The September 16th, 2019 meeting of the Commack Community Association was held at the Commack Public Library. Our very special guests were Carmen Fuentealba, Dean of the proposed Long Island University - C W Post Veterinary college and Dr. James from the Commack School District. Dr. Fuentealba was born and raised in Chili, but earned her Doctor of Veterinary medicine at Texas A+M. The presentation was about why Long Island University-CW Post Campus leased 7 acres of the Marion Carll farm .LIU is applying to be the 4th veterinary college in the northeast . There are only 30 veterinary colleges in the United States. If approved the college hopes to open next September.
They must meet the Town of Huntington's historical building requirements. Dr James reported that the school district had installed a rubber membrane on the house roof .The barn roof was leaking and so is being repaired by LIU.They are not involved with the repair of the house.
The Veterinary school must meet 11 standards before they can be certified. They are required to have a place for students to learn to do live exams on chickens,cows,goats and horses.These animals are categorized as Food and Fiber animals.The college would keep a small herd of 10 dry cows, 10 goats and some chickens for 10 students at a time, to practice medical exams on the animals. A dry cow does not produce milk and so daily milking is not required. . The livestock for the college must be purchased from USDA approved vendors. Of course, there will be livestock manure management. Manure would be sold to a processing plant and removed from the farm property. Sherman Carll, nephew to Marion Carll ,mentioned that there had been a full dairy operation on 90 acres of the farm when he was a boy.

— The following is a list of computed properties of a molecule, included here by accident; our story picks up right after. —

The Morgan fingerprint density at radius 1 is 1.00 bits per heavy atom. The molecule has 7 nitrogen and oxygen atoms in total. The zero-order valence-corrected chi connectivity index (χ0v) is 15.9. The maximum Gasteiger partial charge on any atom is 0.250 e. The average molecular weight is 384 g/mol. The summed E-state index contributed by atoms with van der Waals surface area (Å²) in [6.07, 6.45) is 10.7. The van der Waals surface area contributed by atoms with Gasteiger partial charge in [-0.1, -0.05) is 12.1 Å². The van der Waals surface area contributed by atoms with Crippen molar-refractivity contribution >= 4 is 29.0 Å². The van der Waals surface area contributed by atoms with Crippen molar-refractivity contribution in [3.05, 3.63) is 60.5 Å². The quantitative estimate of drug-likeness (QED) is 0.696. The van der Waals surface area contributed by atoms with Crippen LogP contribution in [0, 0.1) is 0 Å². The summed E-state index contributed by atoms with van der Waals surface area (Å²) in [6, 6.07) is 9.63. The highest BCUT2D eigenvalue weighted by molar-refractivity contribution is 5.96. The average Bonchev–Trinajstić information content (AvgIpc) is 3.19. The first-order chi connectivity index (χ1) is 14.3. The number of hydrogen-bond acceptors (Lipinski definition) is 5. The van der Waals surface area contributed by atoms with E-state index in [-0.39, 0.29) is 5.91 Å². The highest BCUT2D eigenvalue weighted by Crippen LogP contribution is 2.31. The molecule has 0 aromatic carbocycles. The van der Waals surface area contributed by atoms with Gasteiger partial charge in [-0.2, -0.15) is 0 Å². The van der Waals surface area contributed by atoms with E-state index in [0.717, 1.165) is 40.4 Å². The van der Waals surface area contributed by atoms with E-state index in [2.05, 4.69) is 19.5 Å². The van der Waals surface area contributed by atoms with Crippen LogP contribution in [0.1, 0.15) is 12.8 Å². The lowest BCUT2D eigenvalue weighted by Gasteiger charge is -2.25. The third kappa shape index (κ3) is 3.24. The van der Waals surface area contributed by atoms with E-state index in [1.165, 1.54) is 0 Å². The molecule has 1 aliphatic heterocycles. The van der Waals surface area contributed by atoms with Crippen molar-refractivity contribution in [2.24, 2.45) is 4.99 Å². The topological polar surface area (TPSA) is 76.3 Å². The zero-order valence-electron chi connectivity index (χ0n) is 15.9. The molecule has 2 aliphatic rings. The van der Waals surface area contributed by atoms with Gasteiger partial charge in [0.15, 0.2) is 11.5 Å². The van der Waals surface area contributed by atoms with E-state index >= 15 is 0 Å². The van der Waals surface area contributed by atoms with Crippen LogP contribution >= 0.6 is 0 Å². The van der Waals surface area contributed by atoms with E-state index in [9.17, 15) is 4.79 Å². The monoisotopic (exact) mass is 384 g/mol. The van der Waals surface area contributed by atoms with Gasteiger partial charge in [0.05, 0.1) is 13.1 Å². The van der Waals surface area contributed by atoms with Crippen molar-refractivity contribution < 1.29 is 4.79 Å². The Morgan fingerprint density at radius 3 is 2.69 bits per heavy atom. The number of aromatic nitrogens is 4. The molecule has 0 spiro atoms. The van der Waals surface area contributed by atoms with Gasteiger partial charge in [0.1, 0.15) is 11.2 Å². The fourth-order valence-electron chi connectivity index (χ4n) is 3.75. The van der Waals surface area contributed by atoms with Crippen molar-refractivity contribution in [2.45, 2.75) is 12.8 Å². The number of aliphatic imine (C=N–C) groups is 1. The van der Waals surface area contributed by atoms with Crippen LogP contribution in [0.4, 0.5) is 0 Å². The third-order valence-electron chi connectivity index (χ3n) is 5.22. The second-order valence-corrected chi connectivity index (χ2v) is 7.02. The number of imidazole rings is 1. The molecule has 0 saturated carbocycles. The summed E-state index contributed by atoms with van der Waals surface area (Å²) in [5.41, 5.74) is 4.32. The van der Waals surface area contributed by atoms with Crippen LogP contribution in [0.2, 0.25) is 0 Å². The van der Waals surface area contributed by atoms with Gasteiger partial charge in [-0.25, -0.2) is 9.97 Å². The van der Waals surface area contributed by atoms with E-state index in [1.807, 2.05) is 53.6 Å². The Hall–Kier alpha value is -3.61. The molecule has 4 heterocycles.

The Hoyt Farm ranger, Jeff, who attended the meeting mentioned that there is a real need for veterinarians to properly care for livestock on Long Island. He mentioned that in Northport, a farm is flying in a vet from Texas who can properly care for some farm animals .Long Island has many little zoos and farms with livestock.
As far as benefiting our town,students from the high school might intern at the farm.Younger students would visit the animals on field trips. Jeff,the
Hoyt Farm ranger expressed an interest in displaying a carriage that is sitting in the barn. The superintendent responded happily "lets get together and talk about this".
As an addendum, Western Boces had run an animal husbandry program on this property before the program was eliminated.